Andie brought us back to the peanut butter cup incident. I still feel the fact that I didnt say anything gave him the power.
Were silent as we digest this statement, as we think of how weve felt in the past.
Pam asks, Does anyone have a suggestion for this type of situation?
And then we really do try to come up with ideas that we can all use in the future. Like asking the guy to repeat himself. Putting him on the spot. Except he didnt say anything, says Judy. So the suggestion comes up to make him speak: confess you dont understand what hes getting at with his pantomime; could he put it into words? Or, no, better yet, ask him to go through the motions again; youd like to see it one more time so you could try to figure it out. Andie giggles. Or blow it off, a non-reaction. Then Judy says, I know, next time you see him with the girl-of-the-day, you can do what he did: wag your finger and say tsk, tsk. Now were all laughing. And its times like this I think I belong in this group of smart, funny women.
Epilogue: Spring Quarter 2003
I have a confession. After I finished this paper winter quarter and spent spring break depressed and exhausted, I wasnt sure that a PhD would be good for my body. Although I was excited about autotheoretical writing, my future as a grad student depended on the amount of traditional theory I would be required to read and the amount of stuffing myself Id have to do as compensationboth were body hating gestures that fed off of one another.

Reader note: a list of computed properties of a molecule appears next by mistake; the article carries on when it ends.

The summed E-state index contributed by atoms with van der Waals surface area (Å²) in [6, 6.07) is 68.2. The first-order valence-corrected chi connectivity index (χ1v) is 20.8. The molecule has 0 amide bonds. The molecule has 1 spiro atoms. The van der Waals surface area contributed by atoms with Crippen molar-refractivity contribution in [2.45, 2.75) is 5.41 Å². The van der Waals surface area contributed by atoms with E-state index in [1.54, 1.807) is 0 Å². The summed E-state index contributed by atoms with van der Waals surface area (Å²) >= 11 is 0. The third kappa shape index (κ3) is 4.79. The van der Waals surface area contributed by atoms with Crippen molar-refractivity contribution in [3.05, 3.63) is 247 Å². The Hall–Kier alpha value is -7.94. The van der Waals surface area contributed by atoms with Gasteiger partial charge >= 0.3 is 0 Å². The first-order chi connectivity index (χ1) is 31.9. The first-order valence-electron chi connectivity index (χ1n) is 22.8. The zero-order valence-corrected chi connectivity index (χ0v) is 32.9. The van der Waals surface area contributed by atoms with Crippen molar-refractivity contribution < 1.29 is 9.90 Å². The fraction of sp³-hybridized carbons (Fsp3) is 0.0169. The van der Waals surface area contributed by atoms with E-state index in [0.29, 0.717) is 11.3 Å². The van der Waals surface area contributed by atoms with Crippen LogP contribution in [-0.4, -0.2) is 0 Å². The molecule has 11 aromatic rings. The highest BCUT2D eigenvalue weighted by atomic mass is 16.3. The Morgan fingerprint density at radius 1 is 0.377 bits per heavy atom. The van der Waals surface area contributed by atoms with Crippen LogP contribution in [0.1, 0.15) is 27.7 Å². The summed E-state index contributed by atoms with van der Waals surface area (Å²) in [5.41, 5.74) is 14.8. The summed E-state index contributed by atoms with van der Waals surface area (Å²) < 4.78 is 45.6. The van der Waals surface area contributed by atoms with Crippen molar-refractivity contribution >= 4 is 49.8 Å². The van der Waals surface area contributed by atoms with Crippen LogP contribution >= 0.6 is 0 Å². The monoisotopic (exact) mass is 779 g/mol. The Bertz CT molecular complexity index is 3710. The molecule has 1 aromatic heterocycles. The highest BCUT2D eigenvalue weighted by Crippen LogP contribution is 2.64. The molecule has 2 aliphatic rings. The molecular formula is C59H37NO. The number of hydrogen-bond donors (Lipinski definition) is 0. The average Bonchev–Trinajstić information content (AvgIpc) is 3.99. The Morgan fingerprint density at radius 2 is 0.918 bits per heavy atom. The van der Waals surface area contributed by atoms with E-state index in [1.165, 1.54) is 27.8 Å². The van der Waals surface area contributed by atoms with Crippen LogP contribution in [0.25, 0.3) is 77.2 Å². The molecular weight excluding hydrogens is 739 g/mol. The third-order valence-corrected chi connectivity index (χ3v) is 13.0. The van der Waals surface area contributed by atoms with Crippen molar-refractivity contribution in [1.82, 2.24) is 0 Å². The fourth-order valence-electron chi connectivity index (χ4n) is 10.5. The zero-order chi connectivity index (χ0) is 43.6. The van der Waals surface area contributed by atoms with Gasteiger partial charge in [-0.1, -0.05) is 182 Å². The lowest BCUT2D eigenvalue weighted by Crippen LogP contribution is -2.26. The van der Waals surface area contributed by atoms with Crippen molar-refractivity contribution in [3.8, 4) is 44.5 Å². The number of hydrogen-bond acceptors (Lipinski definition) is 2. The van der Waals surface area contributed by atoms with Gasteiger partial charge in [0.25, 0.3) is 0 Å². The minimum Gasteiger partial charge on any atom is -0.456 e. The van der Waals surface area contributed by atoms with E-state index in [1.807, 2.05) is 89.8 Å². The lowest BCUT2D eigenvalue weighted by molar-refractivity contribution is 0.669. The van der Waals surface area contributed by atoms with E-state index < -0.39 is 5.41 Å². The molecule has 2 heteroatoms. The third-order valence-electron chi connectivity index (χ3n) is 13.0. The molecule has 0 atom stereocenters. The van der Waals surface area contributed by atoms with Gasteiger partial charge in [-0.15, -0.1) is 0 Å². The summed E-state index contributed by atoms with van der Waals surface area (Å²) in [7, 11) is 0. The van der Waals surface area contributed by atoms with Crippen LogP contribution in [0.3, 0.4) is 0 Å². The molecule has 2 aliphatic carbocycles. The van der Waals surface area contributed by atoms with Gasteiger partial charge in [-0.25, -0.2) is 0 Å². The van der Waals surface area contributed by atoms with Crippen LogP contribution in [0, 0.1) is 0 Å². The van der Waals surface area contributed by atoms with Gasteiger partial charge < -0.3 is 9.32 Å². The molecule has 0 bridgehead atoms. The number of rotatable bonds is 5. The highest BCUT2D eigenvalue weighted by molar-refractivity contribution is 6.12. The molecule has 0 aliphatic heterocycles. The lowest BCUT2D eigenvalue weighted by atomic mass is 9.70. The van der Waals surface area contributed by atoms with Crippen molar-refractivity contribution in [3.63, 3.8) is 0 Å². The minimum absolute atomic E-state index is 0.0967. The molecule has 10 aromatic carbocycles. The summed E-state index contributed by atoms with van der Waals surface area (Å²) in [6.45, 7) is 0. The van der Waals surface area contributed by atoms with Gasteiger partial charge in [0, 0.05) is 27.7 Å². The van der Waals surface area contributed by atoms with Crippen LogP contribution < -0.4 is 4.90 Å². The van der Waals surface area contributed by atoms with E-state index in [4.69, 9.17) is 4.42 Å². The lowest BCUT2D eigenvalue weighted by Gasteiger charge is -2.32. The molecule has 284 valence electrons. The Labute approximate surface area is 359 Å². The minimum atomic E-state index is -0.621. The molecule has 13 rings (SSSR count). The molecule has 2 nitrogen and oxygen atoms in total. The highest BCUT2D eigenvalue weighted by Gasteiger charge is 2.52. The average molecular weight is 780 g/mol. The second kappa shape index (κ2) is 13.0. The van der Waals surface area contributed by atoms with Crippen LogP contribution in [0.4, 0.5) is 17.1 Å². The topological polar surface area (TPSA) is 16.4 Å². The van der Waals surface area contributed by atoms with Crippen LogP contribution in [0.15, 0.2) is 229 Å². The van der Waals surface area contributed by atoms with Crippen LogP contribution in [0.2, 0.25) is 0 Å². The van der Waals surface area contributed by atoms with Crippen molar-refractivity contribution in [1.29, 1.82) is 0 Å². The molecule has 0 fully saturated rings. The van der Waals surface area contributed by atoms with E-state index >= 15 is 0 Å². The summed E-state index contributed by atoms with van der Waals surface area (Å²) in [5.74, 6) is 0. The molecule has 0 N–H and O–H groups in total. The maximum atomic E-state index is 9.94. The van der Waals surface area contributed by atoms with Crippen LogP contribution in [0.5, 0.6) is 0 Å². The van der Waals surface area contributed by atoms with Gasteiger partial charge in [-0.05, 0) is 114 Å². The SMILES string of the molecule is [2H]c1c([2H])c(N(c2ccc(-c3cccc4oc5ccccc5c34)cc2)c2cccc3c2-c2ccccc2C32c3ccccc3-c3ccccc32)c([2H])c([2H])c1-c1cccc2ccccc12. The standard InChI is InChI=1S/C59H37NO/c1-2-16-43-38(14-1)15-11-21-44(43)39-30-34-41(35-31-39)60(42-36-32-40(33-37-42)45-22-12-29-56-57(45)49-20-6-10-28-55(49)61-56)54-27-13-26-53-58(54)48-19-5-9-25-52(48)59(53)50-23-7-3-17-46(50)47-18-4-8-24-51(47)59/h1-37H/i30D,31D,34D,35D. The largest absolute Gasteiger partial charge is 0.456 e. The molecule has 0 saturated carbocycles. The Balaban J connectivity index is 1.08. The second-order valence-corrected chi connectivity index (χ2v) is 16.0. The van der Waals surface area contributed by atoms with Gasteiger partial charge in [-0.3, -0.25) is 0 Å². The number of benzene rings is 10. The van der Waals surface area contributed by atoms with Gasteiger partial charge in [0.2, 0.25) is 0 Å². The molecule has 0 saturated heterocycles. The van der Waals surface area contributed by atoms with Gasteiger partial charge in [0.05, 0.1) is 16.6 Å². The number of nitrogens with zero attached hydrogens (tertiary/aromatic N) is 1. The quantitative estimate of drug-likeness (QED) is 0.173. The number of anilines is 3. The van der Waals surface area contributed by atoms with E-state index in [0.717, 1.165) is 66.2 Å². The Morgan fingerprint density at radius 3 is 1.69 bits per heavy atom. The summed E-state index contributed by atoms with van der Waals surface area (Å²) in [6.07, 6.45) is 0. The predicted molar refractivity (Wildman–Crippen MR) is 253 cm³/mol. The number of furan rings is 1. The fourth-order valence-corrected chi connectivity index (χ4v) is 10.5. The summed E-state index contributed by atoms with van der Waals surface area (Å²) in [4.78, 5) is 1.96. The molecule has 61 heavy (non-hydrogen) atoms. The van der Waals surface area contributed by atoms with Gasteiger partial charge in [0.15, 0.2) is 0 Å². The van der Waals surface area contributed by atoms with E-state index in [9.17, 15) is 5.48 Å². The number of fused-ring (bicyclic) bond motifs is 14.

I signed up for my second literature course spring quarter with the intent of dropping it during the first two weeks if things looked bad (i. e. , if I began to stop at the donut shop both mornings and afternoons). Lucky for me, American Auto/Biography is offered this quarter. I love it. Now instead of not being able to put down the cookies, I cant put down the books were readingeven the theory, all of which falls on the autotheoretical side. Now I can do my reading on the recliner or the couch or even in bed, instead of the less comfortable office chair, because I dont have to worry about falling asleep. Now my dogs curl up with me on the couch and dont bother me because Im not eating as I read. What a difference it makes when your reading and writing feeds you.